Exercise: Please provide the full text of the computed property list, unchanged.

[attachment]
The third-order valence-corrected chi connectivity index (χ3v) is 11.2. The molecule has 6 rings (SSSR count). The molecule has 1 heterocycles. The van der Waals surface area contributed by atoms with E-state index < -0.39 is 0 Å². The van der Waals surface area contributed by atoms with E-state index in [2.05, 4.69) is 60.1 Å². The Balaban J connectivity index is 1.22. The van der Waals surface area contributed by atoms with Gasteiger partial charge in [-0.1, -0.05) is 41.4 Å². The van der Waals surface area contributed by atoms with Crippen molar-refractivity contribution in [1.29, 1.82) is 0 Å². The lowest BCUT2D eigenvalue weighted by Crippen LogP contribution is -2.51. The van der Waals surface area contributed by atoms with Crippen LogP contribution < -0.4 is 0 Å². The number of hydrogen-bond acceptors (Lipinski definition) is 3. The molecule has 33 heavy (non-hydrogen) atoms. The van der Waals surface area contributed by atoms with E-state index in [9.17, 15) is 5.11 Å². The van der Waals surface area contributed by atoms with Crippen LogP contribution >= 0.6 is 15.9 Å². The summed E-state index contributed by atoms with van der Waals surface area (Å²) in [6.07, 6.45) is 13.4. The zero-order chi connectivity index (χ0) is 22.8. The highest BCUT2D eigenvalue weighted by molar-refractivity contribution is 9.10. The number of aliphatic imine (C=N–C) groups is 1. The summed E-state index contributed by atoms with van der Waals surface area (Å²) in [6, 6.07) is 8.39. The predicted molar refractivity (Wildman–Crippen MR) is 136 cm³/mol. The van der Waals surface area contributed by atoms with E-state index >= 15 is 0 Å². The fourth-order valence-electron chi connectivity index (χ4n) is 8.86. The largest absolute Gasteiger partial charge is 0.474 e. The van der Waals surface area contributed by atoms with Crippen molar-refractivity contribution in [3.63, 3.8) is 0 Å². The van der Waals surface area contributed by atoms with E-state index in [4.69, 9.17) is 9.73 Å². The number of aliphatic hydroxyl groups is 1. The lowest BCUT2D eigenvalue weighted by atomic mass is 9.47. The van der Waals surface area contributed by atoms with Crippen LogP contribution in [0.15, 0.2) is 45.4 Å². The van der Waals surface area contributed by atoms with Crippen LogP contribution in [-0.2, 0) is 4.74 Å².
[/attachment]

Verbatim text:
The third-order valence-corrected chi connectivity index (χ3v) is 11.2. The molecule has 6 rings (SSSR count). The molecule has 1 heterocycles. The van der Waals surface area contributed by atoms with E-state index < -0.39 is 0 Å². The van der Waals surface area contributed by atoms with E-state index in [2.05, 4.69) is 60.1 Å². The Balaban J connectivity index is 1.22. The van der Waals surface area contributed by atoms with Gasteiger partial charge in [-0.1, -0.05) is 41.4 Å². The van der Waals surface area contributed by atoms with Crippen molar-refractivity contribution in [1.29, 1.82) is 0 Å². The lowest BCUT2D eigenvalue weighted by Crippen LogP contribution is -2.51. The van der Waals surface area contributed by atoms with Crippen LogP contribution < -0.4 is 0 Å². The number of hydrogen-bond acceptors (Lipinski definition) is 3. The molecule has 33 heavy (non-hydrogen) atoms. The van der Waals surface area contributed by atoms with E-state index in [9.17, 15) is 5.11 Å². The van der Waals surface area contributed by atoms with Crippen LogP contribution >= 0.6 is 15.9 Å². The summed E-state index contributed by atoms with van der Waals surface area (Å²) in [6.07, 6.45) is 13.4. The zero-order chi connectivity index (χ0) is 22.8. The highest BCUT2D eigenvalue weighted by molar-refractivity contribution is 9.10. The number of aliphatic imine (C=N–C) groups is 1. The summed E-state index contributed by atoms with van der Waals surface area (Å²) in [6, 6.07) is 8.39. The predicted molar refractivity (Wildman–Crippen MR) is 136 cm³/mol. The van der Waals surface area contributed by atoms with E-state index >= 15 is 0 Å². The fourth-order valence-electron chi connectivity index (χ4n) is 8.86. The largest absolute Gasteiger partial charge is 0.474 e. The van der Waals surface area contributed by atoms with Crippen molar-refractivity contribution in [3.63, 3.8) is 0 Å². The van der Waals surface area contributed by atoms with E-state index in [4.69, 9.17) is 9.73 Å². The number of aliphatic hydroxyl groups is 1. The lowest BCUT2D eigenvalue weighted by atomic mass is 9.47. The van der Waals surface area contributed by atoms with Crippen LogP contribution in [0.15, 0.2) is 45.4 Å². The van der Waals surface area contributed by atoms with Crippen LogP contribution in [-0.2, 0) is 4.74 Å².